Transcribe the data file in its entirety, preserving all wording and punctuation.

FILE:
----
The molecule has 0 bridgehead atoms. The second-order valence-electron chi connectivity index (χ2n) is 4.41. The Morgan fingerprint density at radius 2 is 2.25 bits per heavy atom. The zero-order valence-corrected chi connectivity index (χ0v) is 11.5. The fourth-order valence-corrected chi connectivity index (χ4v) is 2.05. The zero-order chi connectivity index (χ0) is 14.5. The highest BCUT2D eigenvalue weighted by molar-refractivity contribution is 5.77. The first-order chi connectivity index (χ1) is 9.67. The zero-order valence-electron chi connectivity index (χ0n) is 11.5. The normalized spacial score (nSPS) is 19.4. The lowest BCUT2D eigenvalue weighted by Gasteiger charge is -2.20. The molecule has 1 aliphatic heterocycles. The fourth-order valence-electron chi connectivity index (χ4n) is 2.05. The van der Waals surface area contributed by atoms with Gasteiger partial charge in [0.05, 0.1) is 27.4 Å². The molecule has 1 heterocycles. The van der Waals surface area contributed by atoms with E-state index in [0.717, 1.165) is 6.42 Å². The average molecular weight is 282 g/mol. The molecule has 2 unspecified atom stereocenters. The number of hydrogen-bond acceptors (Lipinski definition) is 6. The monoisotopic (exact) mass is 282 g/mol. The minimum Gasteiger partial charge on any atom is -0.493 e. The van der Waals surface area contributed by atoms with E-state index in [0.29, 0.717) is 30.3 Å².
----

The molecule has 0 bridgehead atoms. The second-order valence-electron chi connectivity index (χ2n) is 4.41. The Morgan fingerprint density at radius 2 is 2.25 bits per heavy atom. The zero-order valence-corrected chi connectivity index (χ0v) is 11.5. The fourth-order valence-corrected chi connectivity index (χ4v) is 2.05. The zero-order chi connectivity index (χ0) is 14.5. The highest BCUT2D eigenvalue weighted by molar-refractivity contribution is 5.77. The first-order chi connectivity index (χ1) is 9.67. The zero-order valence-electron chi connectivity index (χ0n) is 11.5. The normalized spacial score (nSPS) is 19.4. The lowest BCUT2D eigenvalue weighted by Gasteiger charge is -2.20. The molecule has 1 aliphatic heterocycles. The fourth-order valence-electron chi connectivity index (χ4n) is 2.05. The van der Waals surface area contributed by atoms with Gasteiger partial charge in [0.05, 0.1) is 27.4 Å². The molecule has 1 heterocycles. The van der Waals surface area contributed by atoms with E-state index in [0.717, 1.165) is 6.42 Å². The average molecular weight is 282 g/mol. The molecule has 2 unspecified atom stereocenters. The number of hydrogen-bond acceptors (Lipinski definition) is 6. The monoisotopic (exact) mass is 282 g/mol. The minimum Gasteiger partial charge on any atom is -0.493 e. The van der Waals surface area contributed by atoms with E-state index in [0.29, 0.717) is 30.3 Å².